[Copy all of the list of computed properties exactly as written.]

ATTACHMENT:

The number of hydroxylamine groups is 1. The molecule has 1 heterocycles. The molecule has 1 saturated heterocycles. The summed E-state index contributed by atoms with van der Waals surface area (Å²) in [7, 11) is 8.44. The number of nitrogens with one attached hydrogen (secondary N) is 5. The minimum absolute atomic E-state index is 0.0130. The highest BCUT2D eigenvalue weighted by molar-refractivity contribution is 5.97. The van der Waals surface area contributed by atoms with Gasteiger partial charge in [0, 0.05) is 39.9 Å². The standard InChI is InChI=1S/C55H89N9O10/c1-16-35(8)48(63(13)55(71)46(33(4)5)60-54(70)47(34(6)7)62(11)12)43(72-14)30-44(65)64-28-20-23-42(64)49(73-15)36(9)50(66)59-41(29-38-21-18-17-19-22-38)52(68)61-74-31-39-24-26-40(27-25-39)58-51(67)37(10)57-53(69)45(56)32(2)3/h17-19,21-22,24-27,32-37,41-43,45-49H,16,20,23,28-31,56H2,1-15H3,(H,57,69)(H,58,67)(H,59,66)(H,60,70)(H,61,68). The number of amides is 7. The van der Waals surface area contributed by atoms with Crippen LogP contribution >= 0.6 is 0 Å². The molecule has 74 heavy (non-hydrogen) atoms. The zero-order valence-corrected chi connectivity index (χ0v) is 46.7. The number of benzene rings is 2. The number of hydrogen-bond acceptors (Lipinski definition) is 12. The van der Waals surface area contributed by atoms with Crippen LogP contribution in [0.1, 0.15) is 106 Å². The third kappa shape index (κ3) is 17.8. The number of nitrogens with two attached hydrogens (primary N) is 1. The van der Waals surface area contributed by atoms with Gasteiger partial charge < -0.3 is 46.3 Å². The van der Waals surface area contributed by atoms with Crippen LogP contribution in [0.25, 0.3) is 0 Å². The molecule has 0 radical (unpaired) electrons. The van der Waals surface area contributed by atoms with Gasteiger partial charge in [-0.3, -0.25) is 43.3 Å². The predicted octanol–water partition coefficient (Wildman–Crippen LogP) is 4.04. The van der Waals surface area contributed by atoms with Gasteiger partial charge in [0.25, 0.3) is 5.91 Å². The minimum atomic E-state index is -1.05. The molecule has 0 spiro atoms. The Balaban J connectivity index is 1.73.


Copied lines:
The number of hydroxylamine groups is 1. The molecule has 1 heterocycles. The molecule has 1 saturated heterocycles. The summed E-state index contributed by atoms with van der Waals surface area (Å²) in [7, 11) is 8.44. The number of nitrogens with one attached hydrogen (secondary N) is 5. The minimum absolute atomic E-state index is 0.0130. The highest BCUT2D eigenvalue weighted by molar-refractivity contribution is 5.97. The van der Waals surface area contributed by atoms with Gasteiger partial charge in [0, 0.05) is 39.9 Å². The standard InChI is InChI=1S/C55H89N9O10/c1-16-35(8)48(63(13)55(71)46(33(4)5)60-54(70)47(34(6)7)62(11)12)43(72-14)30-44(65)64-28-20-23-42(64)49(73-15)36(9)50(66)59-41(29-38-21-18-17-19-22-38)52(68)61-74-31-39-24-26-40(27-25-39)58-51(67)37(10)57-53(69)45(56)32(2)3/h17-19,21-22,24-27,32-37,41-43,45-49H,16,20,23,28-31,56H2,1-15H3,(H,57,69)(H,58,67)(H,59,66)(H,60,70)(H,61,68). The number of amides is 7. The van der Waals surface area contributed by atoms with Crippen LogP contribution >= 0.6 is 0 Å². The molecule has 74 heavy (non-hydrogen) atoms. The zero-order valence-corrected chi connectivity index (χ0v) is 46.7. The number of benzene rings is 2. The number of hydrogen-bond acceptors (Lipinski definition) is 12. The van der Waals surface area contributed by atoms with Crippen LogP contribution in [0.1, 0.15) is 106 Å². The third kappa shape index (κ3) is 17.8. The number of nitrogens with two attached hydrogens (primary N) is 1. The van der Waals surface area contributed by atoms with Gasteiger partial charge < -0.3 is 46.3 Å². The van der Waals surface area contributed by atoms with Crippen LogP contribution in [0.25, 0.3) is 0 Å². The molecule has 0 radical (unpaired) electrons. The van der Waals surface area contributed by atoms with Gasteiger partial charge in [-0.3, -0.25) is 43.3 Å². The predicted octanol–water partition coefficient (Wildman–Crippen LogP) is 4.04. The van der Waals surface area contributed by atoms with Gasteiger partial charge in [0.25, 0.3) is 5.91 Å². The minimum atomic E-state index is -1.05. The molecule has 0 spiro atoms. The Balaban J connectivity index is 1.73.